Who really creates wealth in our world?

One of the world's foremost economists, Mariana Mazzucato, looks at the crisis in modern capitalism and how we might reform it.

The Value of Everything

Until the 1960s, finance was not widely considered a ‘productive’ part of the economy

Financial crises, of course, are not new. Yet Blankfein’s exuberant confidence in his bank would have been less common half a century ago. Until the 1960s, finance was not widely considered a ‘productive’ part of the economy/pull quote. It was viewed as important for transferring existing wealth, not creating new wealth. Indeed, economists were so convinced about the purely facilitating role of finance that they did not even include most of the services that banks performed, such as taking in deposits and giving out loans, in their calculations of how many goods and services are produced by the economy. Finance sneaked into their measurements of Gross Domestic Product (GDP) only as an ‘intermediate input’ – a service contributing to the functioning of other industries that were the real value creators.

In around 1970, however, things started to change. The national accounts – which provide a statistical picture of the size, composition and direction of an economy – began to include the financial sector in their calculations of GDP, the total value of the goods and services produced by the economy in question. This change in accounting coincided with the deregulation of the financial sector which, among other things, relaxed controls on how much banks could lend, the interest rates they could charge and the products they could sell. Together, these changes fundamentally altered how the financial sector behaved, and increased its influence on the ‘real’ economy. No longer was finance seen as a staid career. Instead, it became a fast track for smart people to make a great deal of money. Indeed, <after the Berlin Wall fell in 1989, some of the cleverest scientists in Eastern Europe ended up going to work for Wall Street/pull quote>. The industry expanded, grew more confident. It openly lobbied to advance its interests, claiming that finance was critical for wealth creation.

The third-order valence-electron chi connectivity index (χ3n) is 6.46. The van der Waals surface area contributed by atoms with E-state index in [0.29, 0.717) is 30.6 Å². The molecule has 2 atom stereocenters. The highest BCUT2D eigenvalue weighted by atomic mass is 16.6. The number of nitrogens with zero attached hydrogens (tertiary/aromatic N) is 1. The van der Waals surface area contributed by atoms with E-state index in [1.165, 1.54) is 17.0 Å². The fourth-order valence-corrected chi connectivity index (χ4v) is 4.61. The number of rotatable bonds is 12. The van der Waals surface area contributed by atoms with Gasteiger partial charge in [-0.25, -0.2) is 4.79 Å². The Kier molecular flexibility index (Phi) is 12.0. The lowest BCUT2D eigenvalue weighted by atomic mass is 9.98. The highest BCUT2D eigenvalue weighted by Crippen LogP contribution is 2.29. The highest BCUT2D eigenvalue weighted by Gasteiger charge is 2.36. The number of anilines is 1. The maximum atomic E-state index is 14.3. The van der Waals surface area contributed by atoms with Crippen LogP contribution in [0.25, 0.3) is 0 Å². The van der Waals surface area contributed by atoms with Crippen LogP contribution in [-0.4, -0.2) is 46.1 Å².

Today the issue is not just the size of the financial sector, and how it has outpaced the growth of the non-financial economy (e.g. industry), but its effect on the behaviour of the rest of the economy, large parts of which have been ‘financialized’. Financial operations and the mentality they breed pervade industry, as can be seen when managers choose to spend a greater proportion of profits on share buy-backs – which in turn boost stock prices, stock options and the pay of top executives – than on investing in the long-term future of the business.

They call it value creation but, as in the financial sector itself, the reality is often the opposite: value extraction.

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